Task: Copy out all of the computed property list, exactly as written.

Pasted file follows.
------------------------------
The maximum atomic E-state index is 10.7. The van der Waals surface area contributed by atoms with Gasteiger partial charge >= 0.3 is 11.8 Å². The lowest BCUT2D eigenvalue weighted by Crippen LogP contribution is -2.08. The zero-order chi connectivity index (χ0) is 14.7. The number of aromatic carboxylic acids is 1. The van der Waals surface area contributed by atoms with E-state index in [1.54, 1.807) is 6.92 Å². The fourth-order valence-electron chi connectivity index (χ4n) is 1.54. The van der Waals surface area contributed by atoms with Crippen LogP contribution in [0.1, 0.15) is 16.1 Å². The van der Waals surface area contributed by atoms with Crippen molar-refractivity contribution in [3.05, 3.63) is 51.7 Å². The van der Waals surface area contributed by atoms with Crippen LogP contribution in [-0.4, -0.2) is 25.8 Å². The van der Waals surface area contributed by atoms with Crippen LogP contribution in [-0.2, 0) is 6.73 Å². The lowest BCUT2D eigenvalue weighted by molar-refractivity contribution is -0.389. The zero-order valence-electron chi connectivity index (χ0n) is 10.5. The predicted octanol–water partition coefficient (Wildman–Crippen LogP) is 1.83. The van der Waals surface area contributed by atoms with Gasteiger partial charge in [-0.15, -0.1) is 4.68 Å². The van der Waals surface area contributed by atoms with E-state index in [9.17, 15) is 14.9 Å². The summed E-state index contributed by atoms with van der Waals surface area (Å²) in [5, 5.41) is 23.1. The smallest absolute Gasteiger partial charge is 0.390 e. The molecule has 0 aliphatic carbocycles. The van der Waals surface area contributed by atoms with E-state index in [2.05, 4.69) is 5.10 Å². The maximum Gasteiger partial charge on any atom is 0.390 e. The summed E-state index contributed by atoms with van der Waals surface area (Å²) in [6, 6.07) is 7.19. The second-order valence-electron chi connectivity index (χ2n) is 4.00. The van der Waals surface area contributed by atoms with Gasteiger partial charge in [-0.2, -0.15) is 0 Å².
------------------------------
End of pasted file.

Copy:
The maximum atomic E-state index is 10.7. The van der Waals surface area contributed by atoms with Gasteiger partial charge >= 0.3 is 11.8 Å². The lowest BCUT2D eigenvalue weighted by Crippen LogP contribution is -2.08. The zero-order chi connectivity index (χ0) is 14.7. The number of aromatic carboxylic acids is 1. The van der Waals surface area contributed by atoms with E-state index in [1.54, 1.807) is 6.92 Å². The fourth-order valence-electron chi connectivity index (χ4n) is 1.54. The van der Waals surface area contributed by atoms with Crippen LogP contribution in [0.1, 0.15) is 16.1 Å². The van der Waals surface area contributed by atoms with Crippen molar-refractivity contribution in [3.05, 3.63) is 51.7 Å². The van der Waals surface area contributed by atoms with Crippen LogP contribution in [-0.4, -0.2) is 25.8 Å². The van der Waals surface area contributed by atoms with Crippen LogP contribution in [-0.2, 0) is 6.73 Å². The lowest BCUT2D eigenvalue weighted by molar-refractivity contribution is -0.389. The zero-order valence-electron chi connectivity index (χ0n) is 10.5. The predicted octanol–water partition coefficient (Wildman–Crippen LogP) is 1.83. The van der Waals surface area contributed by atoms with Gasteiger partial charge in [-0.15, -0.1) is 4.68 Å². The van der Waals surface area contributed by atoms with E-state index in [9.17, 15) is 14.9 Å². The summed E-state index contributed by atoms with van der Waals surface area (Å²) in [5, 5.41) is 23.1. The smallest absolute Gasteiger partial charge is 0.390 e. The molecule has 0 aliphatic carbocycles. The van der Waals surface area contributed by atoms with E-state index in [2.05, 4.69) is 5.10 Å². The maximum Gasteiger partial charge on any atom is 0.390 e. The summed E-state index contributed by atoms with van der Waals surface area (Å²) in [6, 6.07) is 7.19. The second-order valence-electron chi connectivity index (χ2n) is 4.00. The van der Waals surface area contributed by atoms with Gasteiger partial charge in [-0.2, -0.15) is 0 Å².